It’s dark when I wake up in the morning, making it more of a challenge to get moving. Morning runs are non-existent at this point but I keep telling myself I’ll get up tomorrow and go for a short one. It hasn’t happened yet; it’s unlikely to happen until I make plans with someone else but that hasn’t happened either.
It’s dusk when I leave work, the sun ready to set. If I make dinner plans with a friend I try to meet them right after work, if I come home first the odds of going back out are slim. My warm house, yoga pants and sweater work against me. I’ll meet Lenore to spin on Tuesday nights where we’re done by 6:30 but we’ve been working out during lunch. I want to be home at night.
Summer nights my neighbors and I would be out in our yards watering, weeding, pruning; we’d chat for a bit, admire each other’s flowers, swap cucumbers and squash for peppers and tomatoes. Their dog, Phoebe, would bark hello, come over to the fence or into my yard and roll on her back for a belly rub. The young couple, who live in the house on the other side of me, usually sit on their front porch with their baby girl or stroll with her up and down the street. I haven’t seen either family in days. It’s quiet on the street as if the neighborhood is wrapped up tight, keeping warm.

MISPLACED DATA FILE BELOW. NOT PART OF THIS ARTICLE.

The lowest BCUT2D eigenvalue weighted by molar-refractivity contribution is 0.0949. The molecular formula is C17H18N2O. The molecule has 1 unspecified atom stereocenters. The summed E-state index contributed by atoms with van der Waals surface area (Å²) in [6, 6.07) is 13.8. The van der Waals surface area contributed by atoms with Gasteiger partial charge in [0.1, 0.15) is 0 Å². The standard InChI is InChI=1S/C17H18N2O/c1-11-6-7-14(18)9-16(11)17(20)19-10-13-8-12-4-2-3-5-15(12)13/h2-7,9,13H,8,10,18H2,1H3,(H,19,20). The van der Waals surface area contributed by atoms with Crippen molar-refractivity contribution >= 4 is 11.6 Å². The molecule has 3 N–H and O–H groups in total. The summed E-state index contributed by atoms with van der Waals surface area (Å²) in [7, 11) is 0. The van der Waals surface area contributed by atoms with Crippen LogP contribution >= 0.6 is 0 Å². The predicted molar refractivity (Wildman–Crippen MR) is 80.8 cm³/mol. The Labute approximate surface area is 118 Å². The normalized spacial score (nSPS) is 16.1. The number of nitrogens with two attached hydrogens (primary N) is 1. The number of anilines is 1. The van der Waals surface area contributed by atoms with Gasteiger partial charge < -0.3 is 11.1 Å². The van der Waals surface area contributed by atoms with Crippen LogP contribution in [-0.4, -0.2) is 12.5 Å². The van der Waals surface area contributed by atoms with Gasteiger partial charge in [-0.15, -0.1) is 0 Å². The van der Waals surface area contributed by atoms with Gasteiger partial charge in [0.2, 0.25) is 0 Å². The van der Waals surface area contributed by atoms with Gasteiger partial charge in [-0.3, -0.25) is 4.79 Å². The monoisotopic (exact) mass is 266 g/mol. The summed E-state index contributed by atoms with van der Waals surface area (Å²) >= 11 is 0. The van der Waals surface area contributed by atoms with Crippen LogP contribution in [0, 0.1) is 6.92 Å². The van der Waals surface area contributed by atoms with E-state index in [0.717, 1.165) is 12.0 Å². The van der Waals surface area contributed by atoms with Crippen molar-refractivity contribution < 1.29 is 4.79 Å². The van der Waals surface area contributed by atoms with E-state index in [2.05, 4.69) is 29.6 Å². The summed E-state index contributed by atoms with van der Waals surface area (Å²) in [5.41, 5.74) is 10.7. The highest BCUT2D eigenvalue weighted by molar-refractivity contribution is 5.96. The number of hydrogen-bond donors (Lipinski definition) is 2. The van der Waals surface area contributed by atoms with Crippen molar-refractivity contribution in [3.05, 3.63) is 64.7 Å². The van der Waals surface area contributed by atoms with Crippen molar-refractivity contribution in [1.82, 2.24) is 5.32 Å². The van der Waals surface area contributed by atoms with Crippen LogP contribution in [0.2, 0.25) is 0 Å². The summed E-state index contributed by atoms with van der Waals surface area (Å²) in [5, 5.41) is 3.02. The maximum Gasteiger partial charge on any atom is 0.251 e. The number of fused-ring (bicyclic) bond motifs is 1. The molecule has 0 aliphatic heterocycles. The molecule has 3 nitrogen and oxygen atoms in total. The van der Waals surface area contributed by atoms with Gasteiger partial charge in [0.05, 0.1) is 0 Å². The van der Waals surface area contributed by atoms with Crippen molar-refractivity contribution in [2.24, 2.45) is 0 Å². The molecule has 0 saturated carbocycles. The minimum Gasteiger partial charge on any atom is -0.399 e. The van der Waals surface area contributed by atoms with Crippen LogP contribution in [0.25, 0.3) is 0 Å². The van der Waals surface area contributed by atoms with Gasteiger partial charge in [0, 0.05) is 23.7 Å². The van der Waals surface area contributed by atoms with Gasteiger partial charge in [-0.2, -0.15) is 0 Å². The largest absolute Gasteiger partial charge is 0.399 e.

Weekends are different. Leaves are still being raked and bagged or blown into a pile on the curb, lawns cut one more time, deck furniture carried into the basement or garage. Noises from neighboring streets drift through the air, settle in my back yard.
Tonight after work I put gas in the car, bought candy for Halloween, picked up a veggie burrito bowl and came home. It wasn’t even 7:00 but night had arrived. I turned my porch light on to ward off any mischief that might take place in the dark and ate my dinner. I’ve got a few things to do still but it’s quiet and peaceful; I’ve lit a few candles. It’s Fall and I’m in hibernation mode.